Timing is a tricky thing, and it doesn’t always work out. But every so often things work out just when they should. For recent graduate Chris Romine, the Church Planting cohort was right on time.
Chris had a place (New York City) and a theological education, but what he couldn’t find was a ministry context that was both contemporary and progressive. He wasn’t even sure this kind of faith existed anywhere until he found post-evangelical authors like Rachel Held Evans and thought, “This is my tribe.” So he helped launch a new faith community in the city called Common Ground. It was in the fall of 2019, just as they were making the leap to become a church—a process Chris describes as trying to bail water from a leaky rowboat while inviting other people to jump in with you—that his PTS Graduate Certificate in Church Planting and Revitalization cohort began.
“The program has been perfect for me in the early stages of church planting,” he explains. “Plus, it has helped me process the huge changes and transitions brought on by the pandemic.”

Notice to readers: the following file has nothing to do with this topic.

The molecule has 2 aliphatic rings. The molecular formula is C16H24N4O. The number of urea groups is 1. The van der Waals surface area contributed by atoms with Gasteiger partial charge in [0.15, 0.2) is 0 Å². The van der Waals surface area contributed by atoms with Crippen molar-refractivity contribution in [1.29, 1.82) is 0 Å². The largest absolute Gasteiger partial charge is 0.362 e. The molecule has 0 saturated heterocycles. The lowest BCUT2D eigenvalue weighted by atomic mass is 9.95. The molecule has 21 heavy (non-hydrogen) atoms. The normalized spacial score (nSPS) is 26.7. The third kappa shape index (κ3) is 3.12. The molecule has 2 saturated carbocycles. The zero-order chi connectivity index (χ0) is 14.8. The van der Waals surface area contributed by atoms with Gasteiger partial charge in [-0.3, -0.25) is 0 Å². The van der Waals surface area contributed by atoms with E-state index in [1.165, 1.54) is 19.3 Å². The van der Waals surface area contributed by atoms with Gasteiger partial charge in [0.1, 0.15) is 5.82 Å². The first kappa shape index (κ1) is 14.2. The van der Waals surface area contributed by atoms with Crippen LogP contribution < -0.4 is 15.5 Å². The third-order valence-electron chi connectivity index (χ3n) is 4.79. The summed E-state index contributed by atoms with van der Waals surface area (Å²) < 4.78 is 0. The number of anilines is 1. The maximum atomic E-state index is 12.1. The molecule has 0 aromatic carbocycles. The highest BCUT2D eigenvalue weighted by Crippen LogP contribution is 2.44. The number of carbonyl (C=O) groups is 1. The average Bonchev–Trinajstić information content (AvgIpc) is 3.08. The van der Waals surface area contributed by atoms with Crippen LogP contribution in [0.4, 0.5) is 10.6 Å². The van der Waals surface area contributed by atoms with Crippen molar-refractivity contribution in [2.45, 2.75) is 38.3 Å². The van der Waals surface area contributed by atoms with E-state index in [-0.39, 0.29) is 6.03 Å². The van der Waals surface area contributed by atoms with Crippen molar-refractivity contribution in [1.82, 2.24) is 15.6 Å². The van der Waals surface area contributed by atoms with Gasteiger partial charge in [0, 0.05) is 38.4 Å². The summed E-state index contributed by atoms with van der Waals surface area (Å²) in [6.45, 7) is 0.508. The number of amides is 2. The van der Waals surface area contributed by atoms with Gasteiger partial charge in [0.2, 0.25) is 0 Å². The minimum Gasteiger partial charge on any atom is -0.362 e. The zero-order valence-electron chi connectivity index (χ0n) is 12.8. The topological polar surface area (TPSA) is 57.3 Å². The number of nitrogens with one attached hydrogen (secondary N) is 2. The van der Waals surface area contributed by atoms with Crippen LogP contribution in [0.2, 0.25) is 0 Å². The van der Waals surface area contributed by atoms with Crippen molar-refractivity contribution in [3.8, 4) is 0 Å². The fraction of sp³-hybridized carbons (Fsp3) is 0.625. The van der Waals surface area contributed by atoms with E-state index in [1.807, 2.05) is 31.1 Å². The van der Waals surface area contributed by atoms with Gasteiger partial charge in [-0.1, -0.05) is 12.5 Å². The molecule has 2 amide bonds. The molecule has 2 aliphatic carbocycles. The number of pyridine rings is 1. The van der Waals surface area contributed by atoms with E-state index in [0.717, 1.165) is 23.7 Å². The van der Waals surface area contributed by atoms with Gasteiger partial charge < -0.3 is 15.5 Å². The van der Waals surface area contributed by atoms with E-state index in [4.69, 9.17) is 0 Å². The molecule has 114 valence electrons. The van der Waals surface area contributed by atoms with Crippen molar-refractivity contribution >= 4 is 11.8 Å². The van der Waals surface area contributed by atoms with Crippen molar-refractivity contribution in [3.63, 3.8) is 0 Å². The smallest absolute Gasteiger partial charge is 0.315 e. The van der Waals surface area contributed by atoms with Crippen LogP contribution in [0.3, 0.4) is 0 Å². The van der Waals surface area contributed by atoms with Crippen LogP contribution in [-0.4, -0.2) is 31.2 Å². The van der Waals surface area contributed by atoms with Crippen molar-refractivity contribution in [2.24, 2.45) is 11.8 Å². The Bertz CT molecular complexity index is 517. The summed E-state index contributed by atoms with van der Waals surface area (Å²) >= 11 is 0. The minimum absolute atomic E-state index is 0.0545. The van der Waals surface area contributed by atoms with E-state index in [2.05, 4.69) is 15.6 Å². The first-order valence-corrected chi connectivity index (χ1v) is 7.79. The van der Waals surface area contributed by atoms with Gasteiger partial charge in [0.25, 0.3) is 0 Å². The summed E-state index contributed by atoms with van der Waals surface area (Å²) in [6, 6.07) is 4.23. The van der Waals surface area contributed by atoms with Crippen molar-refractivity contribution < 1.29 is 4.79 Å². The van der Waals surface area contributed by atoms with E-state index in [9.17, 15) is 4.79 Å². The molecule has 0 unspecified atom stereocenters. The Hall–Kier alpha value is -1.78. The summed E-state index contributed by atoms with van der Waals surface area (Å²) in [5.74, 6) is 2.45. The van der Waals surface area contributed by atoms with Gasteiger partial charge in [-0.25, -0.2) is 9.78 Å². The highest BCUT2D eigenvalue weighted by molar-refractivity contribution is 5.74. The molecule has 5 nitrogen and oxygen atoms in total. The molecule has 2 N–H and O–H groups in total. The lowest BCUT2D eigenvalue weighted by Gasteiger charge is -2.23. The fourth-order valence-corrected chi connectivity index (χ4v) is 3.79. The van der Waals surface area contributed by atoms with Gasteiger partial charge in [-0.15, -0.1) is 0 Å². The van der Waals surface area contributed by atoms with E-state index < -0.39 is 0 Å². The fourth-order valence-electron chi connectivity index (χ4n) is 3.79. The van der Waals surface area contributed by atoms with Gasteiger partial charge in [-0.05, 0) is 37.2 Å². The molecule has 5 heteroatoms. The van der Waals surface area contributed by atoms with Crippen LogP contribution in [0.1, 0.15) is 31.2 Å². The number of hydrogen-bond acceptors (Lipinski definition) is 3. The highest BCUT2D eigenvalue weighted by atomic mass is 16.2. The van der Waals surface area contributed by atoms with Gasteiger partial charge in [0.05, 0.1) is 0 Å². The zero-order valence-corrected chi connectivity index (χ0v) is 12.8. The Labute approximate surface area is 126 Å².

Since Chris already had his master of divinity degree, he wasn’t craving more reading, writing, and academic learning. What he needed was a group of like-minded people engaged in the same type of ministry experimentation and challenges. Thankfully, the certificate program and cohort delivered all of the above.
“The real gift of this program is the other students. My conversations and relationships with them have taught me first-hand how to be a better pastor to the people in my church,” Chris says. “There are unique and particular challenges to church planting, and working with other planters allows us to learn from each other about these opportunities and crises.”
These gifts haven’t stopped since his graduation in September. He keeps in touch regularly with his cohort members, especially a few friends who offer mutual encouragement. The continued support is helping Chris’s Common Ground community achieve its vision. This church is made up of people from many different religious backgrounds but who all share pain and trauma from their church experiences. “We’re a place for people who have been told their whole lives where God isn’t. We want to help them see that God is already with them and that they reflect the image of God.”